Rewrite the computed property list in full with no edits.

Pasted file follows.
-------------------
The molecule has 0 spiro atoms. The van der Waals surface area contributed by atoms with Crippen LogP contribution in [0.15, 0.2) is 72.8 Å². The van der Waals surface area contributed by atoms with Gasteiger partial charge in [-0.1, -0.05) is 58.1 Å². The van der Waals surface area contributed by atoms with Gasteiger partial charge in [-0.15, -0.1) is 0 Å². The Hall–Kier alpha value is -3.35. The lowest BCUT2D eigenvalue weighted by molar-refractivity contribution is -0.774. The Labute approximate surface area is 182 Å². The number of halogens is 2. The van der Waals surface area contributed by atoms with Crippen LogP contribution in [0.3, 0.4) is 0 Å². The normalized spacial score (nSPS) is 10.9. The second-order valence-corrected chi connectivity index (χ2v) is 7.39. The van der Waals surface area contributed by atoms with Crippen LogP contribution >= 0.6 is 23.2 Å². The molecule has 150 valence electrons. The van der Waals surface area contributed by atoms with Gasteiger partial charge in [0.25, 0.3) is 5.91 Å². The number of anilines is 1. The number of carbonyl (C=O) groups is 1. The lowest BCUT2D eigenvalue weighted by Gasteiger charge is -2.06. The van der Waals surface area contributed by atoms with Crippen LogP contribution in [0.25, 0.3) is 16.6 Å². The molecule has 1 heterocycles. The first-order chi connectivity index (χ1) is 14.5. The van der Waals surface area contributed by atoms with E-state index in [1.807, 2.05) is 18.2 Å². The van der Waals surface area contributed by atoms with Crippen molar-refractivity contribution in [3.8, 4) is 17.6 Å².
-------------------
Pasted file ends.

The molecule has 0 spiro atoms. The van der Waals surface area contributed by atoms with Crippen LogP contribution in [0.15, 0.2) is 72.8 Å². The van der Waals surface area contributed by atoms with Gasteiger partial charge in [-0.1, -0.05) is 58.1 Å². The van der Waals surface area contributed by atoms with Gasteiger partial charge in [-0.15, -0.1) is 0 Å². The Hall–Kier alpha value is -3.35. The lowest BCUT2D eigenvalue weighted by molar-refractivity contribution is -0.774. The Labute approximate surface area is 182 Å². The number of halogens is 2. The van der Waals surface area contributed by atoms with Crippen LogP contribution in [0.3, 0.4) is 0 Å². The normalized spacial score (nSPS) is 10.9. The second-order valence-corrected chi connectivity index (χ2v) is 7.39. The van der Waals surface area contributed by atoms with Crippen LogP contribution >= 0.6 is 23.2 Å². The molecule has 150 valence electrons. The van der Waals surface area contributed by atoms with Gasteiger partial charge in [0.25, 0.3) is 5.91 Å². The number of anilines is 1. The number of carbonyl (C=O) groups is 1. The lowest BCUT2D eigenvalue weighted by Gasteiger charge is -2.06. The van der Waals surface area contributed by atoms with Crippen LogP contribution in [0.25, 0.3) is 16.6 Å². The molecule has 1 heterocycles. The first-order chi connectivity index (χ1) is 14.5. The van der Waals surface area contributed by atoms with E-state index in [1.807, 2.05) is 18.2 Å². The van der Waals surface area contributed by atoms with Crippen molar-refractivity contribution in [3.8, 4) is 17.6 Å².